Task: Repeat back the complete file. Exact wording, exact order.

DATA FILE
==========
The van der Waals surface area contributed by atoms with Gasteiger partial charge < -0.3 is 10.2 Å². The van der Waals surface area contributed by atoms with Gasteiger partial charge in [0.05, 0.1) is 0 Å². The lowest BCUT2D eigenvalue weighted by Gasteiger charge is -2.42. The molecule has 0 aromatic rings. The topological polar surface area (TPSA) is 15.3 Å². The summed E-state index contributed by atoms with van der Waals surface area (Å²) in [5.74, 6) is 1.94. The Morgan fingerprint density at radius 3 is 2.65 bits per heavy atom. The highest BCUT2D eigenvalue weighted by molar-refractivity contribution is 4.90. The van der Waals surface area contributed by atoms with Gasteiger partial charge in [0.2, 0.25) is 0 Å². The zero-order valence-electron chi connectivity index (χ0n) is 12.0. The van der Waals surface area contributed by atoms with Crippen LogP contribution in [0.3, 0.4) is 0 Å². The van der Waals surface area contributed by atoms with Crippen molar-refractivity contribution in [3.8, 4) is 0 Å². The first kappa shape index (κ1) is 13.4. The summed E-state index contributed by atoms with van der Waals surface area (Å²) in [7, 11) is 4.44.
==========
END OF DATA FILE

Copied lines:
The van der Waals surface area contributed by atoms with Gasteiger partial charge < -0.3 is 10.2 Å². The van der Waals surface area contributed by atoms with Gasteiger partial charge in [0.05, 0.1) is 0 Å². The lowest BCUT2D eigenvalue weighted by Gasteiger charge is -2.42. The molecule has 0 aromatic rings. The topological polar surface area (TPSA) is 15.3 Å². The summed E-state index contributed by atoms with van der Waals surface area (Å²) in [5.74, 6) is 1.94. The Morgan fingerprint density at radius 3 is 2.65 bits per heavy atom. The highest BCUT2D eigenvalue weighted by molar-refractivity contribution is 4.90. The van der Waals surface area contributed by atoms with Gasteiger partial charge in [0.2, 0.25) is 0 Å². The zero-order valence-electron chi connectivity index (χ0n) is 12.0. The van der Waals surface area contributed by atoms with Crippen LogP contribution in [0.3, 0.4) is 0 Å². The van der Waals surface area contributed by atoms with Crippen molar-refractivity contribution in [3.8, 4) is 0 Å². The first kappa shape index (κ1) is 13.4. The summed E-state index contributed by atoms with van der Waals surface area (Å²) in [7, 11) is 4.44.